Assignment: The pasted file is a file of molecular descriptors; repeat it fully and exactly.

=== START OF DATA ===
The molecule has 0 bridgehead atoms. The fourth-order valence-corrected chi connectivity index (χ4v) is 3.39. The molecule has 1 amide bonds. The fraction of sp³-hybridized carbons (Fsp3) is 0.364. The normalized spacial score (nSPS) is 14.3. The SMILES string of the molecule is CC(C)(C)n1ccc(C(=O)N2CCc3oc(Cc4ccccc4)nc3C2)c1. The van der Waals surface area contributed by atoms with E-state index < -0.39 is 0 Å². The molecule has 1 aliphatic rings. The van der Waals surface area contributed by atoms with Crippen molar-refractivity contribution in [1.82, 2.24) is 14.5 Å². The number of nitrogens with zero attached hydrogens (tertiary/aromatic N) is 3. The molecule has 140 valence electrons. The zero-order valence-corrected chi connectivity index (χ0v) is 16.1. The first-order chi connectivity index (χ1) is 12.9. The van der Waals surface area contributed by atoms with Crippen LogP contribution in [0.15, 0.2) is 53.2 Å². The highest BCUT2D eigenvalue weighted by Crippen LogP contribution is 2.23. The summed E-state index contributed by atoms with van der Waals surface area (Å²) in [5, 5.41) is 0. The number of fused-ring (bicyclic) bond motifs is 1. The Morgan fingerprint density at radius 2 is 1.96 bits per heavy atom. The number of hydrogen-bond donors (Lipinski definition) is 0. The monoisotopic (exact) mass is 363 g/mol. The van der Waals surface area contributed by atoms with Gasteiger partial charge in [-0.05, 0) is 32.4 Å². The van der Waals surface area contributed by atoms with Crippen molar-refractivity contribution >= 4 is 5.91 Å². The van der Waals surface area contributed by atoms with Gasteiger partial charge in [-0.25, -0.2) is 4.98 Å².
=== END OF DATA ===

The molecule has 0 bridgehead atoms. The fourth-order valence-corrected chi connectivity index (χ4v) is 3.39. The molecule has 1 amide bonds. The fraction of sp³-hybridized carbons (Fsp3) is 0.364. The normalized spacial score (nSPS) is 14.3. The SMILES string of the molecule is CC(C)(C)n1ccc(C(=O)N2CCc3oc(Cc4ccccc4)nc3C2)c1. The van der Waals surface area contributed by atoms with E-state index < -0.39 is 0 Å². The molecule has 1 aliphatic rings. The van der Waals surface area contributed by atoms with Crippen molar-refractivity contribution in [1.82, 2.24) is 14.5 Å². The number of nitrogens with zero attached hydrogens (tertiary/aromatic N) is 3. The molecule has 140 valence electrons. The zero-order valence-corrected chi connectivity index (χ0v) is 16.1. The first-order chi connectivity index (χ1) is 12.9. The van der Waals surface area contributed by atoms with Crippen LogP contribution in [0.15, 0.2) is 53.2 Å². The highest BCUT2D eigenvalue weighted by Crippen LogP contribution is 2.23. The summed E-state index contributed by atoms with van der Waals surface area (Å²) in [5, 5.41) is 0. The number of fused-ring (bicyclic) bond motifs is 1. The Morgan fingerprint density at radius 2 is 1.96 bits per heavy atom. The number of hydrogen-bond donors (Lipinski definition) is 0. The monoisotopic (exact) mass is 363 g/mol. The van der Waals surface area contributed by atoms with Gasteiger partial charge in [-0.05, 0) is 32.4 Å². The van der Waals surface area contributed by atoms with Crippen molar-refractivity contribution >= 4 is 5.91 Å². The van der Waals surface area contributed by atoms with Gasteiger partial charge in [-0.25, -0.2) is 4.98 Å².